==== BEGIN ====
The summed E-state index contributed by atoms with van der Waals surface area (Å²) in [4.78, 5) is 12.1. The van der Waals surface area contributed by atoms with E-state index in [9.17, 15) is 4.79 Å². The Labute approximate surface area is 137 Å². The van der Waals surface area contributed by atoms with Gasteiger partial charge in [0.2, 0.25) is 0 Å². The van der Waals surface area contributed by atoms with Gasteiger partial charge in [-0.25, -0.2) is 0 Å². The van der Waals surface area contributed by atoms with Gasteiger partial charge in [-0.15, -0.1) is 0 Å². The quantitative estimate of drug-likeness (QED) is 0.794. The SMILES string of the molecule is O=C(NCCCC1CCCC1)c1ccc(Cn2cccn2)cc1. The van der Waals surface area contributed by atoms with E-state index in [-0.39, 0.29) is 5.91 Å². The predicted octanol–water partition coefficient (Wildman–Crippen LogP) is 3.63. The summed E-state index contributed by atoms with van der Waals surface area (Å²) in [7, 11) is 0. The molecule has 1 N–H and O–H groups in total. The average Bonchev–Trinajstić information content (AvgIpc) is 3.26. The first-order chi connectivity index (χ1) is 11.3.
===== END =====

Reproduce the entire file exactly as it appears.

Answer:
The summed E-state index contributed by atoms with van der Waals surface area (Å²) in [4.78, 5) is 12.1. The van der Waals surface area contributed by atoms with E-state index in [9.17, 15) is 4.79 Å². The Labute approximate surface area is 137 Å². The van der Waals surface area contributed by atoms with Gasteiger partial charge in [0.2, 0.25) is 0 Å². The van der Waals surface area contributed by atoms with Gasteiger partial charge in [-0.25, -0.2) is 0 Å². The van der Waals surface area contributed by atoms with Gasteiger partial charge in [-0.15, -0.1) is 0 Å². The quantitative estimate of drug-likeness (QED) is 0.794. The SMILES string of the molecule is O=C(NCCCC1CCCC1)c1ccc(Cn2cccn2)cc1. The van der Waals surface area contributed by atoms with E-state index in [-0.39, 0.29) is 5.91 Å². The predicted octanol–water partition coefficient (Wildman–Crippen LogP) is 3.63. The summed E-state index contributed by atoms with van der Waals surface area (Å²) in [7, 11) is 0. The molecule has 1 N–H and O–H groups in total. The average Bonchev–Trinajstić information content (AvgIpc) is 3.26. The first-order chi connectivity index (χ1) is 11.3.